Friday, January 1, 2010

Stephen King’s New Epic: Under the Dome

By Chip Schrader
Book Review Editor
Whenever Stephen King comes out with a new book, it seems Maine stops in its tracks to take notice. Never forgetting his roots in the state, his books are filled with local references, figures of speech, and scenery evocative of small town life. Upon the release of Under the Dome, before having a tour in all the major cities, King came to Bridgeton, Maine to sign books and celebrate with the community that inspired his creation of Chester’s Mill.
Chester’s Mill is a small working class town complete with old grudges, trapped citizens who never find their way out, and filthy politics. The police, town council and even clergy are bound by their own corruption and blackmail. When the town pariah, Barbie (Dale Barbara), finally decided he was finished with this place, a strange thing happened, he looked up to watch a plane fly over head, and at that moment, it spontaneously crashed with no apparent cause.
All along the town line people perished by crashing into this invisible wall, and when it came down it maimed countless people who were merely gardening on their property that ran along town lines. Even with the nation’s eye on the town, the people on the outside still had no idea what happens on the inside.
The dome became a lid for this pressure cooker. Almost immediately old factions aligned, and King referenced a scenario from Lord of the Flies where society flips to where the most animalistic personalities take control. After the dome, the police chief taps his son with sociopathic tendencies and his group of misfits to patrol the town. Needless to say, the word terrorize and brutalize is more the word.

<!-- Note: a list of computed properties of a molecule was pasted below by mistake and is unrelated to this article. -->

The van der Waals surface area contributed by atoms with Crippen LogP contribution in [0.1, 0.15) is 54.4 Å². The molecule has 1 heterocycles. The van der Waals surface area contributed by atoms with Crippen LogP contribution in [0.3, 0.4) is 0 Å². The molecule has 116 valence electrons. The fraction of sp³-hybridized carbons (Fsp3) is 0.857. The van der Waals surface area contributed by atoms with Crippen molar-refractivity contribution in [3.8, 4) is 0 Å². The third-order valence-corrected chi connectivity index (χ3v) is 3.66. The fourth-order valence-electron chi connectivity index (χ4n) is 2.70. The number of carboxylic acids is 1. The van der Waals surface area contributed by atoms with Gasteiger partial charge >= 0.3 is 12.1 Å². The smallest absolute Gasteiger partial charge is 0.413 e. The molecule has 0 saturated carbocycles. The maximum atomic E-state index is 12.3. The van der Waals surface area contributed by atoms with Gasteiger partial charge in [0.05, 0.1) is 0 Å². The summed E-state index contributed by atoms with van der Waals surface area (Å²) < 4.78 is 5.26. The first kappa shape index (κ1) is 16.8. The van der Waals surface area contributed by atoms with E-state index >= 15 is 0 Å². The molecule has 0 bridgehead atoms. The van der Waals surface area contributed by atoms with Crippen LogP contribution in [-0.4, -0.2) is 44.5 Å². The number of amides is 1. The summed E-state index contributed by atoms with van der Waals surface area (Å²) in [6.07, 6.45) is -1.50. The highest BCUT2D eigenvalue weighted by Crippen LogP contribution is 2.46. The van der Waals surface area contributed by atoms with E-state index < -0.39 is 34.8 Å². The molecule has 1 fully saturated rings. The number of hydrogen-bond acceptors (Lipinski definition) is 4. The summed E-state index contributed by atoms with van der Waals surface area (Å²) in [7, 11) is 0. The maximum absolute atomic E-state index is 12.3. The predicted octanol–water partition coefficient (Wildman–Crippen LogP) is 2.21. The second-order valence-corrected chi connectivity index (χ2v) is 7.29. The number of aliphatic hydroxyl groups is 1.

Barbie never made it out, and has no choice but to try and help solve this dome mystery. The local journalist, the former chief’s widow, and a handful of middle school kids work together to try and find out just what this dome is before the propane for generators, and the sanity of the town runs completely empty.
Considering the overview this review provides doesn’t do justice to all of the subplots and intrigue in this book, many people are using the word “Epic” when describing King’s latest work. While it is hipper and more relevant than most epics, this word best describes this miraculous work of fiction. Only the greatest mind in American letters could conceive of a story as deep, intriguing and terrifying as this.
Many horror and science fiction writers settle on a page turner that reveals thrill after bloody thrill, and these authors often build distracting back stories to draw out the suspense. King’s writing requires neither of these tactics, even at the 1100 page count. Every citizen’s back story feeds deeply into the plot, and through most of the book, figuring out what the dome is doesn’t even matter as much as the story going on within it. The reader wants to know the situations Barbie and all of the players have gotten into, and what will come of their actions. Sometimes, the characters even surprise the reader when they do something uncharacteristic giving them all a very human color.
King’s portrayal of small town America and the middle and lower class has elevated him to what John Lennon would call “a working class hero.” Under the Dome is a devastating, poignant, funny and masterful political satire that will wedge the legendary author firmly between H.G. Wells and Mark Twain.
Photo caption: Book cover of Stephen King’s newest novel "Under the Dome".